4. Localized It was developed by a team in India for Indians.

  5. Pluralism We created some features for customization so people can alter it around their experiences. Since the code is open source, anyone can tweak the model and adapt it for their own context.

But for all these principles, I can describe various ways in which Uli did not align with the principles:

  • In our project we privileged gender over other identity types and didn’t allow people to flag the other intersected identities, say caste, religion, political belief, visible in the content.

  • While the disparity in compensation between engineers, researchers and annotators was lesser than other machine learning products we know of, we did to some extent punt thorny questions of data ownership. We didn’t design the data collection systems so that the annotated data is easily accessible to those who annotated it. This is something we are addressing this year but it was a limitation in the first year. We also relied on other large language models such as BERT where the labor behind annotations has not been adequately recognized.

  • As for localized development, India is a rather big country. So from the scale of a village or even a city, Uli was not at all localized. But 'localized development' as a goal is also one that I have difficulty interpreting. I think it behooves us to embrace the multiplicity of scales of communities that the internet has enabled. The internet has enabled us to connect with people who are not geographically co-located. For many of the people we spoke to, the trans-regional solidarities have been their source of comfort and courage. I don’t know if the more responsible thing for us would have been to not look at gendered abuse in three Indian languages, but rather online gendered abuse in, say, the LGBTQ community in North India, or in Delhi.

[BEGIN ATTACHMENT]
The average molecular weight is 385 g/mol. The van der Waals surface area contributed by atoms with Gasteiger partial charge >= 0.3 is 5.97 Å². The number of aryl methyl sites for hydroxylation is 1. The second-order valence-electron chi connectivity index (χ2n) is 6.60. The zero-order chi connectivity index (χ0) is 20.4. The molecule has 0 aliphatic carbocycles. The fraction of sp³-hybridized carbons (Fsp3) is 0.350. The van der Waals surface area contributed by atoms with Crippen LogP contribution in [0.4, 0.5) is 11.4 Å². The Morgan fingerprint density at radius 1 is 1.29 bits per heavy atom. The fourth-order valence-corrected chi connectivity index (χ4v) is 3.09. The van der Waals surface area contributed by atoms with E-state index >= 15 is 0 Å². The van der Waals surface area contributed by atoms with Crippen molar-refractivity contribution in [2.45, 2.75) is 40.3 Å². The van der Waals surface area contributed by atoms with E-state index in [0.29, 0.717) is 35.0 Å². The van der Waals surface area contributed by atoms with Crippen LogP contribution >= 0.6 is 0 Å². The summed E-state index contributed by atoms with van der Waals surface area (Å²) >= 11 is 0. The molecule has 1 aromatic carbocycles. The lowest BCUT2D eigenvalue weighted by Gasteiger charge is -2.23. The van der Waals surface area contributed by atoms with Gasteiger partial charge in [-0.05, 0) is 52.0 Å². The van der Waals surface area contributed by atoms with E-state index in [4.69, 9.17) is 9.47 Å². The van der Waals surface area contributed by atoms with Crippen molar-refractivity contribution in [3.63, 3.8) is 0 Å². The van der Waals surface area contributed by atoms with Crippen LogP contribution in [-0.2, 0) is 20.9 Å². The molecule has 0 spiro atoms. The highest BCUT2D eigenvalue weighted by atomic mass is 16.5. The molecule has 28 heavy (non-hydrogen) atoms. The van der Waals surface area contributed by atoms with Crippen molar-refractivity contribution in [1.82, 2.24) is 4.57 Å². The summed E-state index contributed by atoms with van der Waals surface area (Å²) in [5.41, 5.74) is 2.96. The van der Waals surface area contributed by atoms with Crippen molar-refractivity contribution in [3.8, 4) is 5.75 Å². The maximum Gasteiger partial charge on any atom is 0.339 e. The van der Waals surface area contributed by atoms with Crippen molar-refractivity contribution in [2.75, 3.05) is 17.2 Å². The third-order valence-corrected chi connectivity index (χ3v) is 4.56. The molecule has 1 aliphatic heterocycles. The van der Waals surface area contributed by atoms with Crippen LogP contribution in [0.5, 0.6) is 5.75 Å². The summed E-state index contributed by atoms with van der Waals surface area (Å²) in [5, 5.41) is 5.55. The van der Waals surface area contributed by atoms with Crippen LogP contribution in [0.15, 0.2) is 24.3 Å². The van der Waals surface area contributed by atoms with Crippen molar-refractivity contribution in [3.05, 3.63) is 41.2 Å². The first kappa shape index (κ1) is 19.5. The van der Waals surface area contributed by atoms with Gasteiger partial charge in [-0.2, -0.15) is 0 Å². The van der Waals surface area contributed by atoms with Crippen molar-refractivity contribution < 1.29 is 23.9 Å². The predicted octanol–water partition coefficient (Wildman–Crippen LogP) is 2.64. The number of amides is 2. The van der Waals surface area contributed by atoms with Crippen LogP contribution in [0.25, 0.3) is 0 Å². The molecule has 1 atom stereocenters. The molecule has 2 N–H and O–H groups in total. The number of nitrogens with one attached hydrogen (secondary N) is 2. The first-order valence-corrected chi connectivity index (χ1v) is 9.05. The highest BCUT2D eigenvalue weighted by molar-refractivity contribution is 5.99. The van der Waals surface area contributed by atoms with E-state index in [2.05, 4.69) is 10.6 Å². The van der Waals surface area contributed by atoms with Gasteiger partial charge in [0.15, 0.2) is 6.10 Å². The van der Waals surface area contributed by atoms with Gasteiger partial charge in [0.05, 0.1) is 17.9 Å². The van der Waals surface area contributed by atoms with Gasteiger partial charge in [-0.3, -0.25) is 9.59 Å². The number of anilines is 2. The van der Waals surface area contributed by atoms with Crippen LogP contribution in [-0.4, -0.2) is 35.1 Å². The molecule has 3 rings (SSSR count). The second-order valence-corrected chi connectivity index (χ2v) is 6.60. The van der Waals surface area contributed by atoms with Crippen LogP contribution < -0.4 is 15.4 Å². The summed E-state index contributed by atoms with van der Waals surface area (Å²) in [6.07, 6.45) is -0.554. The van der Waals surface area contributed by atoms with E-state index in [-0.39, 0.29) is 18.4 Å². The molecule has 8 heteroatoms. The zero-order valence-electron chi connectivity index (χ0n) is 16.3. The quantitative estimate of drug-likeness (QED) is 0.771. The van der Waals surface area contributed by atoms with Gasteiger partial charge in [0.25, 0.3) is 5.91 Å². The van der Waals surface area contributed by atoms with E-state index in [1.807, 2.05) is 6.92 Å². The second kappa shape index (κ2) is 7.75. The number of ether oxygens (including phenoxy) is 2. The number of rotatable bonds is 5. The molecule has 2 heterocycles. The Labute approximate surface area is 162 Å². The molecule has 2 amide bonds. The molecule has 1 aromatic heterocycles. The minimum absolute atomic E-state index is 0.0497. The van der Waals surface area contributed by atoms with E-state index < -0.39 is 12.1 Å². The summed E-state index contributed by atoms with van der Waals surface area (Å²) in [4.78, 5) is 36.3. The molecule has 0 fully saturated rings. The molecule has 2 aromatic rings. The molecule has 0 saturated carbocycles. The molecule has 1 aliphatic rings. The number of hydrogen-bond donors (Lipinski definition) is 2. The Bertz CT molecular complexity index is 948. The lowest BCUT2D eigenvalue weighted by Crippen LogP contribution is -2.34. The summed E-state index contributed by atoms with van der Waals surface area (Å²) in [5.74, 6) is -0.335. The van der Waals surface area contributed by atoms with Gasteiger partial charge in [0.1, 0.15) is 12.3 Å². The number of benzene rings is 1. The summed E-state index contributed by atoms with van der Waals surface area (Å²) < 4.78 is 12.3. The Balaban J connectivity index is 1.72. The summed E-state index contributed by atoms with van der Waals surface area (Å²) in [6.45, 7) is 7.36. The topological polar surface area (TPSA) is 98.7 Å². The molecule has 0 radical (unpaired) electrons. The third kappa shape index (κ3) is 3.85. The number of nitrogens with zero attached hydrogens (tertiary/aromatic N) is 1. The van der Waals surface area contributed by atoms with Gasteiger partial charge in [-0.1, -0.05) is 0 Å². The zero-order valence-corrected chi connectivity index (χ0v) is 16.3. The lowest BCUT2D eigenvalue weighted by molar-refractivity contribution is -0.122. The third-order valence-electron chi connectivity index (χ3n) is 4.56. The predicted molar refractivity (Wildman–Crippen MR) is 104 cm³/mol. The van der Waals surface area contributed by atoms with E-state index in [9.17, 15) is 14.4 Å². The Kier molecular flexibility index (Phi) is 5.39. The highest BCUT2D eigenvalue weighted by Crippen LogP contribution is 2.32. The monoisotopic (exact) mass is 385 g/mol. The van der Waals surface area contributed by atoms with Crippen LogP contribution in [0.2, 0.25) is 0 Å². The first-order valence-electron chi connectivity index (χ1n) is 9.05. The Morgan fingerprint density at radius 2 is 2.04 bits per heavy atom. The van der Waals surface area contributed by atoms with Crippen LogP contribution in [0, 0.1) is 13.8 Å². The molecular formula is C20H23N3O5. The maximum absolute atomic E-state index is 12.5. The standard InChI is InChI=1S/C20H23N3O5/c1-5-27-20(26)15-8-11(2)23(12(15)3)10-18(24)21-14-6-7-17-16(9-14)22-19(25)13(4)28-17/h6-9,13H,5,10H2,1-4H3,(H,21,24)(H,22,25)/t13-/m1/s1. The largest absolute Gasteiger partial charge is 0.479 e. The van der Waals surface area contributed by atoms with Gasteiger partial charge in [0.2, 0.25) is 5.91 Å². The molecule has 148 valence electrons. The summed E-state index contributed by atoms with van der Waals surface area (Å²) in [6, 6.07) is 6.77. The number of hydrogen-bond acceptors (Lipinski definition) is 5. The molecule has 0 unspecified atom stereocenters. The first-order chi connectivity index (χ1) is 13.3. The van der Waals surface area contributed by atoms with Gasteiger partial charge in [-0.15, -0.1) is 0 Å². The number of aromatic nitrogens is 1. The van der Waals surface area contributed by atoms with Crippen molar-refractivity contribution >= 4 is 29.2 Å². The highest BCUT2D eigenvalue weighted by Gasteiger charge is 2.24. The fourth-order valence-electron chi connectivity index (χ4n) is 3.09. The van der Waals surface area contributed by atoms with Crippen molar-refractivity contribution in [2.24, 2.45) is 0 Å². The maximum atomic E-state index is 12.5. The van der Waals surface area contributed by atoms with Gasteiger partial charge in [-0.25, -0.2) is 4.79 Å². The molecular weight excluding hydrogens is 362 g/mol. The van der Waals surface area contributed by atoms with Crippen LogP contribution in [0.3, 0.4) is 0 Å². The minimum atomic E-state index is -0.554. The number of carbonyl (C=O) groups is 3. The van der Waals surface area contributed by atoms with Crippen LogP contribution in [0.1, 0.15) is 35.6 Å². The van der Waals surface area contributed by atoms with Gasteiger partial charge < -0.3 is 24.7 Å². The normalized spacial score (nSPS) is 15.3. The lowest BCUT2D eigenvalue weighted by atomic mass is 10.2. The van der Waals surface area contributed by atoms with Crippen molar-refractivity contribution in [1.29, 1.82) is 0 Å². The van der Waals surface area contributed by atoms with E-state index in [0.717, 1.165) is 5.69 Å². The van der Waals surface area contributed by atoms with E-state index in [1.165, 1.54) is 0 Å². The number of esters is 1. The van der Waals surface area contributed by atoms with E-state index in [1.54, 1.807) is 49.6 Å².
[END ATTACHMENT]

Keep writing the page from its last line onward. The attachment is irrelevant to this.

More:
• Pluralism is another principle against which Uli struggles: We allowed for customizations, but as any behavioral economist of HCI researcher will tell you, defaults matter. In theory, anyone can fork Uli since it is open source but the stakeholders we are working with- the activists and researchers, have other battles to fight as well. I imagine some engineers or technical researchers forking the project as a curiosity, but realistically I don’t foresee the activists and researchers we were working with doing the same. At least not in the short run. I have also been thinking how pluralism can live alongside the reductive mechanics of machine learning in practice? There were ideas- for example we could have created multiple machine learning models that users could have opted into, each capturing a different perspective or understanding of abuse- that we couldn’t implement simply because the cost of maintaining multiple models would have been high.

From one perspective, the principles of pluralism and in-context situated work, allow for precisely this kind of flexibility. But I think a lot of technical projects could similarly assess themselves as meeting these criteria in one way or the other. I think back to the civic tech report from 2013- that not too far back we looked at ride sharing services as community engagement. As much as we hate to admit it, we also embraced social media as pluralistic and participatory. We all drank the kool aid. So, I worry if these principles that we are proposing now are sufficient to hold us in good stead? That if indeed, in our visions of alternate technologies, there is a new thing under the sun? How do we ensure that one decade down, in belief that we are working with good principles, we haven’t further entrenched the powers we want to check? What I am asking for is guardrails against self-congratulatory misinterpretations.

A proposal I offer is, that in this iteration, we do a better job of interpreting our principles against the material and institutional realities of infrastructures and the people who use them. For example, while we speak of visibility of labor, in places with oppressive regimes people might not want to be identified for having worked on certain products. What then does recognition of labor in such a context mean? Should local development also mean that the servers are locally owned? Expecting gender rights activists, fighting battles of physical and online violence, to also maintain their own infrastructure that runs a service that protects them from online abuse is unreasonable. On the flipside, is localization of infrastructures a sufficient criteria for a project to be considered local?